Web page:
Of course, it’s easy to be cynical about the transformative power of online learning. Remember MOOCs (Massive Open Online Courses)? Back in 2012 they were all the rage, but their credibility has been undermined by frankly dreadful completion rates (roughly 7%). They just didn’t have the real-world impact that was promised.
This is in fact one of the key areas where new technologies can make a difference, Yates says. Ed tech is a lot cleverer than just video lectures and pdf textbooks.
‘With learning analytics, machine intelligence and learner record stores, you can see how much people are engaging with their learning and how they’re applying it. Rather than just measure whether people have been on a course and whether they’ve completed it, you can start to understand the impact.’
At the same time, online learning connects to several important secular trends among young people in particular. One is the rise of video – ‘if you’re a millennial, your world has been completely changed over the last few years by video. It’s become the lingua franca for a generation, their primary means of sharing information among themselves’, says Bainbridge.
Another is social media. ‘Young people are comfortable with the idea of sharing online, they’re much more prepared to submit things for peer review,’ says Yates. ‘Corporates can use this as a way of engaging their trainees for a longer period of time.’
Encouraging the sharing of tips and progress effectively keeps people involved in the learning process after the formal training has ended, rather than attending the course and forgetting about it after two weeks.
Online learning has a lot going for it. It’s more engaging for younger employees, and unlike face-to-face programmes, it’s something you can do on the train home or before you go to bed – it doesn’t have to interrupt your working day. The trend is towards a ‘blend’, Yates says, whereby people acquire the basic knowledge online in their own time, then discuss and share in a mix of face-to-face and virtual classrooms.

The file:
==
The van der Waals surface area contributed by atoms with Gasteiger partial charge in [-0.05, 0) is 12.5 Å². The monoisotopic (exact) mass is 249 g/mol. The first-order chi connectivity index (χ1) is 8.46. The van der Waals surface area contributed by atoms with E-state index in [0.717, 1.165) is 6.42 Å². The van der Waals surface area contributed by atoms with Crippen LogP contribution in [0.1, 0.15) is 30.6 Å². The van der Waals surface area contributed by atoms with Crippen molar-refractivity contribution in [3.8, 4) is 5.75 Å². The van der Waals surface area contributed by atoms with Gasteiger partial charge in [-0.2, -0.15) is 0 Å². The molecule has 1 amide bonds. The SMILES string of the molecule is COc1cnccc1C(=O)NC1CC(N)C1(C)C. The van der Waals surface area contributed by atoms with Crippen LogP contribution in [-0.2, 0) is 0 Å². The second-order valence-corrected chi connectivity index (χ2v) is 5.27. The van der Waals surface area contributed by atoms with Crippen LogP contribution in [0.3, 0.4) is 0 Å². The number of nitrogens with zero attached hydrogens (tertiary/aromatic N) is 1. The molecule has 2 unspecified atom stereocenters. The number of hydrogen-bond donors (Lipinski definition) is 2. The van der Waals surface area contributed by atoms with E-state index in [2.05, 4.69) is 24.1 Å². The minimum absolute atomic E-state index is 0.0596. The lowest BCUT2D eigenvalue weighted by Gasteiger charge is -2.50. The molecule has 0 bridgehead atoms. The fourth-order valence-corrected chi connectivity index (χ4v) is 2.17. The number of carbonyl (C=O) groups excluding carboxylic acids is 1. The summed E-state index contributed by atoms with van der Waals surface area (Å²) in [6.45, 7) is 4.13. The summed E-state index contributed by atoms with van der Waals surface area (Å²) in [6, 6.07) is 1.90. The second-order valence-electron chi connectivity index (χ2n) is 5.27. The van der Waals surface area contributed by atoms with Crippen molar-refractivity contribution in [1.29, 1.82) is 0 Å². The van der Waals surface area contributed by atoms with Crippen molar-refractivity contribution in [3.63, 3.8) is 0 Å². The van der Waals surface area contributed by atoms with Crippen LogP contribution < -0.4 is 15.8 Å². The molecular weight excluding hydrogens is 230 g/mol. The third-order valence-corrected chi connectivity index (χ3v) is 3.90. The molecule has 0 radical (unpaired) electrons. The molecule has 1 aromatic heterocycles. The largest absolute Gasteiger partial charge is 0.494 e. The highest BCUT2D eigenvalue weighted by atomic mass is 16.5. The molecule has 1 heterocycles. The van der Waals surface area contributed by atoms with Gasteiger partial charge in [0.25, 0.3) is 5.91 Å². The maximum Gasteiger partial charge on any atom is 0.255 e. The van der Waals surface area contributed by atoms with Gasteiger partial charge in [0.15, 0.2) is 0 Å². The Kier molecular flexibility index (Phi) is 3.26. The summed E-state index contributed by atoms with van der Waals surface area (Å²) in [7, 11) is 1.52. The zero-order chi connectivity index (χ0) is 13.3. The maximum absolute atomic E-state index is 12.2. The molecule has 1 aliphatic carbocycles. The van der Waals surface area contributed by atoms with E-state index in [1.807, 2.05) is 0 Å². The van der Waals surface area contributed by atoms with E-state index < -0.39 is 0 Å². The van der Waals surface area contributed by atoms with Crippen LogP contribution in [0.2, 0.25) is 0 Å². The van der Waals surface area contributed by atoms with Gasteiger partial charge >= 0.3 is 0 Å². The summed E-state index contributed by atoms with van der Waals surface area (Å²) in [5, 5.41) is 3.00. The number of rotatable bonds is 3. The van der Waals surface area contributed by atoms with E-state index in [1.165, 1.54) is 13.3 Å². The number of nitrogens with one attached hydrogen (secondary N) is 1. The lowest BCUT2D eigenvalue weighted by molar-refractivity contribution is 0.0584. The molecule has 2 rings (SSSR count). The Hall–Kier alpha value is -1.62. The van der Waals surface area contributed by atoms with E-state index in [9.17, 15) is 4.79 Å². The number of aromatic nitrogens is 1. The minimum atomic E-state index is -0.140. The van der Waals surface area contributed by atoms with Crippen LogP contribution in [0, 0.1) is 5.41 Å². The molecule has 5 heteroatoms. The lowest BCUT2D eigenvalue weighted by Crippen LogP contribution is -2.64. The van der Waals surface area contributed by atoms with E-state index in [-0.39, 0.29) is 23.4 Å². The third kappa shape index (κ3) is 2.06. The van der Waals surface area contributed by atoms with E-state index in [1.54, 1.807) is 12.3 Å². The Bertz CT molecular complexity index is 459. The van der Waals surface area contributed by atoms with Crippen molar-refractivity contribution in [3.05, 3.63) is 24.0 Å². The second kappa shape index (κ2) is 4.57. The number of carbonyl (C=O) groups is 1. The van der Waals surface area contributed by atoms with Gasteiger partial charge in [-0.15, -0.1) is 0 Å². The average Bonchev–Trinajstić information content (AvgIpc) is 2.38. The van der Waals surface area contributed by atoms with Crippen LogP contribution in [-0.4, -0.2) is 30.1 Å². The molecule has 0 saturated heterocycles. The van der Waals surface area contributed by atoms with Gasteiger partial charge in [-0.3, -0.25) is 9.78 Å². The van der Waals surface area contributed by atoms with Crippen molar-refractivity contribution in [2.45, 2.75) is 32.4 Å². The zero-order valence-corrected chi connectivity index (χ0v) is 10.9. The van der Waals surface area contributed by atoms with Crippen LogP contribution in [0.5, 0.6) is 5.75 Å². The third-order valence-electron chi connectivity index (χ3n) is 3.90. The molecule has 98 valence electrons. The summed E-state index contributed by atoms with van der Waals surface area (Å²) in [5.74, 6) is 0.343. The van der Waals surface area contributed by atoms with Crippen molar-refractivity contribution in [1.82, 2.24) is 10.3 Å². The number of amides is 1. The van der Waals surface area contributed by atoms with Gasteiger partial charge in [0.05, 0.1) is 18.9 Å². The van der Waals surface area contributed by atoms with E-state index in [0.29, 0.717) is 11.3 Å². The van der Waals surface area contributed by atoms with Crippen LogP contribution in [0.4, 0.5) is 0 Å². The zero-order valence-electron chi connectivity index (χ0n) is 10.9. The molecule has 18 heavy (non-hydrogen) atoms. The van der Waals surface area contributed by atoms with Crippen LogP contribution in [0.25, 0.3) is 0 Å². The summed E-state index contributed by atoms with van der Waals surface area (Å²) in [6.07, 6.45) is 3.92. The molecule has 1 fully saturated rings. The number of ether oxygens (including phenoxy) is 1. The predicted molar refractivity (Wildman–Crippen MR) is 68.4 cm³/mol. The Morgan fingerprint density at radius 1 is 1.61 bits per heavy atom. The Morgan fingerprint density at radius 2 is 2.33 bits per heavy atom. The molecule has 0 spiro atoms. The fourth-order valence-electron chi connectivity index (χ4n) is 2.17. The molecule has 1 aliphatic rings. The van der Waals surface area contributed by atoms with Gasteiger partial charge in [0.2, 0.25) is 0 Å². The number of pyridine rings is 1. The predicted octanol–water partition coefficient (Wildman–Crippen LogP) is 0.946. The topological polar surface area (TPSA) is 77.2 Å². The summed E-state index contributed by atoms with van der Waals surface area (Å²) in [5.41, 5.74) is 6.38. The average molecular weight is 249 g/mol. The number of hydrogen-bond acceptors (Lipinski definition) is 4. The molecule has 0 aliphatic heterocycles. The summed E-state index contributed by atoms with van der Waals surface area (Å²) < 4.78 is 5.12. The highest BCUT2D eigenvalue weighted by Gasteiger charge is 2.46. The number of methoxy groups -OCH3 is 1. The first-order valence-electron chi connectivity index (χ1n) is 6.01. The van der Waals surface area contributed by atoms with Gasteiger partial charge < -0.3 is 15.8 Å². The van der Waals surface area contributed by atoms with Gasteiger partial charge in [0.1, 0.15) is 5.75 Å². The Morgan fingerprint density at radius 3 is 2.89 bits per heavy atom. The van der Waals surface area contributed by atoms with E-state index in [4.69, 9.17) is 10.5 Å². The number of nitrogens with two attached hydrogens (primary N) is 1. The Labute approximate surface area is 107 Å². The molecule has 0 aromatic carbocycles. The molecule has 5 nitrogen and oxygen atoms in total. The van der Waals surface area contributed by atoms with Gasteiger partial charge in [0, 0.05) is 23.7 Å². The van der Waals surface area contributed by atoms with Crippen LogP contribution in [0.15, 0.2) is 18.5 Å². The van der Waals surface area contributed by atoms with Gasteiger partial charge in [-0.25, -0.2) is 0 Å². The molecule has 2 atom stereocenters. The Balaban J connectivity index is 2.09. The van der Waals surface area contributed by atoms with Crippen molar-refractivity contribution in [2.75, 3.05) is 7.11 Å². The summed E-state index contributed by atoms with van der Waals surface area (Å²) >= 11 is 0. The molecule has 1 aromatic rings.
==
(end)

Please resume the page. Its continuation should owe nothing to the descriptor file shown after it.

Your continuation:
All this is enough to make it increasingly popular with learning and development managers. But the biggest potential impact of technology is less about the delivery of training, as how it’s seen.
The fundamental problem with doing a training course at work is that it’s not easily transferrable within the job market. Recruiters know what a degree is, and therefore what it tells them about a candidate. A training course – online or otherwise - is a much vaguer thing. Is it specific to that company? How rigorous is it? What’s the benchmark?
This is where digital credentials come in: a personal record akin to an academic transcript, containing externally accredited evidence of all the training you’ve done, and how it relates to real world practice. Yates says by the end of this year all of ILM’s qualifications will offer them.
‘Part of the reason we’re so keen on them is that they’re portable, they’re not just something you’ve acquired from your company. It could have a massive impact on talent management, exposing where competence gaps are in organisations and helping individuals understand their own career development,’ he says, pointing to the growing trend of employees investing in their own training.
In the gig economy, accredited, transferable, largely online courses could allow people to retrain and prove their skills, largely from the comfort of their own home, without having to go back to university.
The potential is great then, but as is often the case, the main barrier is probably cultural rather than technological. You can’t make people value a course or a qualification. But the more we do e-learning, the better it gets, and the easier it is to benchmark, the more likely we are to value it in others when we recruit. It might just happen.